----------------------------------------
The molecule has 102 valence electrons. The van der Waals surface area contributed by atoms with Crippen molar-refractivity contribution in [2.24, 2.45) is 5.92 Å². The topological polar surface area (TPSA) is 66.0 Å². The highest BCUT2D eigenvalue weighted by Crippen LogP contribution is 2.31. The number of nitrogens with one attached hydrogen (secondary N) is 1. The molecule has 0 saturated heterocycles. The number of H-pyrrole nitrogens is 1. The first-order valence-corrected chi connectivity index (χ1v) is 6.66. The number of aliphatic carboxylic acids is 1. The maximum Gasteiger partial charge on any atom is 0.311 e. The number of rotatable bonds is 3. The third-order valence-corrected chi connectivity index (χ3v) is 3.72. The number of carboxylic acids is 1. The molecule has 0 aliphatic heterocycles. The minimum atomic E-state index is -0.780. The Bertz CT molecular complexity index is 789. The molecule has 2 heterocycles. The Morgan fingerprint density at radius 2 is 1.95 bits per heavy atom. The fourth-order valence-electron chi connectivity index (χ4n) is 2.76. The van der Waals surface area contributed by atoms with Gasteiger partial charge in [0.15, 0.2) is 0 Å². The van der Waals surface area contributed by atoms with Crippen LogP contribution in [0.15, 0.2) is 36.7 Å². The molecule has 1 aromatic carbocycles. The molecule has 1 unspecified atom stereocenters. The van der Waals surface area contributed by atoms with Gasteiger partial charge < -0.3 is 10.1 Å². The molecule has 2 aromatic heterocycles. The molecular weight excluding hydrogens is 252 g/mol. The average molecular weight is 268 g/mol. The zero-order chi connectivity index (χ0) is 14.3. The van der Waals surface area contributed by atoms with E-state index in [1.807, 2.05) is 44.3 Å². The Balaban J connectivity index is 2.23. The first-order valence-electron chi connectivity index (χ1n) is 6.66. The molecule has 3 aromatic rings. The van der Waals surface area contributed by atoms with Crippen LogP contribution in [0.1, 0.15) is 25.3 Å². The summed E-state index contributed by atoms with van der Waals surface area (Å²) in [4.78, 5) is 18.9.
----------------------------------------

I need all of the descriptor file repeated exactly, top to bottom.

The molecule has 102 valence electrons. The van der Waals surface area contributed by atoms with Crippen molar-refractivity contribution in [2.24, 2.45) is 5.92 Å². The topological polar surface area (TPSA) is 66.0 Å². The highest BCUT2D eigenvalue weighted by Crippen LogP contribution is 2.31. The number of nitrogens with one attached hydrogen (secondary N) is 1. The molecule has 0 saturated heterocycles. The number of H-pyrrole nitrogens is 1. The first-order valence-corrected chi connectivity index (χ1v) is 6.66. The number of aliphatic carboxylic acids is 1. The maximum Gasteiger partial charge on any atom is 0.311 e. The number of rotatable bonds is 3. The third-order valence-corrected chi connectivity index (χ3v) is 3.72. The number of carboxylic acids is 1. The molecule has 0 aliphatic heterocycles. The minimum atomic E-state index is -0.780. The Bertz CT molecular complexity index is 789. The molecule has 2 heterocycles. The Morgan fingerprint density at radius 2 is 1.95 bits per heavy atom. The fourth-order valence-electron chi connectivity index (χ4n) is 2.76. The van der Waals surface area contributed by atoms with Gasteiger partial charge in [0.15, 0.2) is 0 Å². The van der Waals surface area contributed by atoms with Crippen LogP contribution in [0.15, 0.2) is 36.7 Å². The molecule has 1 aromatic carbocycles. The molecule has 1 unspecified atom stereocenters. The van der Waals surface area contributed by atoms with Gasteiger partial charge < -0.3 is 10.1 Å². The molecule has 2 aromatic heterocycles. The molecular weight excluding hydrogens is 252 g/mol. The average molecular weight is 268 g/mol. The zero-order chi connectivity index (χ0) is 14.3. The van der Waals surface area contributed by atoms with E-state index in [1.807, 2.05) is 44.3 Å². The Balaban J connectivity index is 2.23. The first-order valence-electron chi connectivity index (χ1n) is 6.66. The molecule has 3 aromatic rings. The van der Waals surface area contributed by atoms with Crippen LogP contribution in [0.1, 0.15) is 25.3 Å². The summed E-state index contributed by atoms with van der Waals surface area (Å²) in [4.78, 5) is 18.9.